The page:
A supplementary levy amount is set by the planning authority based on the estimated cost of the ‘non-standard’ infrastructure or costs. The planning scheme amendment introducing the ICP must provide clear documentation detailing the ‘non-standard’ infrastructure or costs associated with projects included.

Supplementary levy rates are indexed on 1 July each year in accordance with the method of adjustment specified in the relevant ICP schedule contained in the council’s planning scheme.

ICP public land indexation

The land component of an ICP relates to any public purpose land that forms part of a parcel of land in an ICP plan area (‘inner public purpose land’) and any ‘land equalisation amount’ that relates to the parcel. Land equalisation amounts are used to fund ‘land credit amounts’ and may also be used to fund the acquisition of public purpose land outside the ICP plan area (‘outer public purpose land’). The planning scheme amendment introducing the ICP must provide clear documentation detailing the land component.

Land credit and land equalisation amounts are required to be indexed on 1 July each year in accordance with the method of adjustment specified in the relevant ICP schedule contained in the council’s planning scheme.

The public land indexation factors for the Metropolitan Greenfield Growth Areas development setting are outlined by year since 2019 in the table below.

Public land indexation factors by year

Municipality

2019

2020

2021

2022

Casey Cardinia 1.09 0.92 1.180 1.240
Hume Melton Mitchell Whittlesea Wyndham 1.05 0.95 1.175 1.210

Collecting and development agencies (usually the municipal council) are required to report annually to the Minister for Planning on ICPs in accordance with the Planning and Environment Act and the Ministerial reporting requirements for Infrastructure Contributions Plans (PDF, 1.9 MB).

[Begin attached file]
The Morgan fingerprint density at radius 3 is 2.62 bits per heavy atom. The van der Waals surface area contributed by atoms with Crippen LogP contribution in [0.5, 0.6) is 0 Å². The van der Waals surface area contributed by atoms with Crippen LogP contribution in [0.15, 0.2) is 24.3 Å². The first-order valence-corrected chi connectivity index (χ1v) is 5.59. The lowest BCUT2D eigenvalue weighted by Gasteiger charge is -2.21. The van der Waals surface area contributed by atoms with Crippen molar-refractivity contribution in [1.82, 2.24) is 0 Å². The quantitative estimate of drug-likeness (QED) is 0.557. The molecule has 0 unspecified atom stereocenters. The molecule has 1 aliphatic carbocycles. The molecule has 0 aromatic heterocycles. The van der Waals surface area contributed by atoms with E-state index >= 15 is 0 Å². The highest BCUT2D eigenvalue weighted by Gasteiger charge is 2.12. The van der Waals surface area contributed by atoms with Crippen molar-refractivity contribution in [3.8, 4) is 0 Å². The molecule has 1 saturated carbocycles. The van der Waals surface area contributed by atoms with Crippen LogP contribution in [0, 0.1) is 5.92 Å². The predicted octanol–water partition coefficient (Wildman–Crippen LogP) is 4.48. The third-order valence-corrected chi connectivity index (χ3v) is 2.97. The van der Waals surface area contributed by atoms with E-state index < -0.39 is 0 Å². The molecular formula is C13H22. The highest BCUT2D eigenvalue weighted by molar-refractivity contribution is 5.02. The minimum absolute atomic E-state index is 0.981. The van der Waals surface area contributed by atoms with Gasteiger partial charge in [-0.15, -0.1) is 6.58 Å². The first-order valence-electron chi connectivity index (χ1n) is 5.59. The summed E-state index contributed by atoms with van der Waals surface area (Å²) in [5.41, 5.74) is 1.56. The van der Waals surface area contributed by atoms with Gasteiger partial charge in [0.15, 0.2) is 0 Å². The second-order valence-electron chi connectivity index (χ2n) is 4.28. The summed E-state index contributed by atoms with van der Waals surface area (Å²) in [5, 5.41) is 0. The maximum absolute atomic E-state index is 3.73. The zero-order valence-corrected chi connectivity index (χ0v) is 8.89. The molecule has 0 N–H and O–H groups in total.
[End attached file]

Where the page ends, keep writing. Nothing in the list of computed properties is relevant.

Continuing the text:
Reports must also be included in council annual reports prepared under the Local Government Act 2020.

The minister submits a summary report to parliament at the end of each financial year on the levies collected by ICPs.

2020-21 Minister's report to Parliament (PDF, 3.9 MB)

2019-20 Minister's report to Parliament (DOCX, 30.1 KB)

2018-19 Minister's report to Parliament (DOCX, 26.9 KB)

2017-18 Minister's report to Parliament (DOCX, 26.3 KB)

2016-17 Minister's report to Parliament (DOCX, 24.2 KB)

Public open space contributions

Under the Subdivision Act a person who applies to subdivide land may be required to:

  • set aside up to 5% of the land for public open space, or
  • pay up to 5% of the site value of the land, or
  • a combination of both.

Municipal councils can specify a different contribution amount in their planning scheme through the schedule to clause 53.01 – Public Open Space Contribution and Subdivision. The Victorian Planning Authority’s Precinct Structure Planning guidelines recommend, and some planning schemes require, a 10% contribution.

Public open space contributions are sought through planning permit conditions for most residential subdivisions of three or more lots.

Step 1 – Search for the relevant council area at Browse planning schemes.

screenshot of browse plannning schemes

Step 2 – Select the ’50 PARTICULAR PROVISIONS’ drop down menu at side of screen.

screenshot of planning scheme with 50 PARTICULAR PROVISIONS highlighted

Step 3 – Select the ’53 GENERAL REQUIREMENTS AND PERFORMANCE STANDARDS’ drop down menu at side of screen, and then select ’53.01 PUBLIC OPEN SPACE CONTRIBUTION AND SUBDIVISION’.

Step 4 – Select ‘SCHEDULE TO CLAUSE 53.01 PUBLIC OPEN SPACE CONTRIBUTION AND SUBDIVISION’ and the information will display on the screen.

screenshot of planning scheme with 53 GENERAL REQUIREMENTS AND PERFORMANCE STANDARDS highlighted

Growth areas infrastructure contribution

Contributions delivering state and regionally significant infrastructure projects that support the needs of Melbourne’s growing communities.

Find out about growth areas infrastructure contributions

Voluntary agreements

Voluntary agreements provide an alternative mechanism to DCPs and ICPs for obtaining infrastructure contributions.

Section 173 of the Planning and Environment Act (PDF, 131.6 KB) permits parties to enter voluntary agreements for the provision of infrastructure. Voluntary agreements are usually negotiated between landowners and council at the time a development proposal is considered.

An agreement can be used to place an obligation on the parties to provide infrastructure, and/or pay for infrastructure.

Further information on the use of voluntary agreements for infrastructure contributions can be found in Understanding Development Contributions (PDF, 398.9 KB).

More information

For further information email infrastructure.contributions@delwp.vic.gov.au.

Page last updated: 30/11/22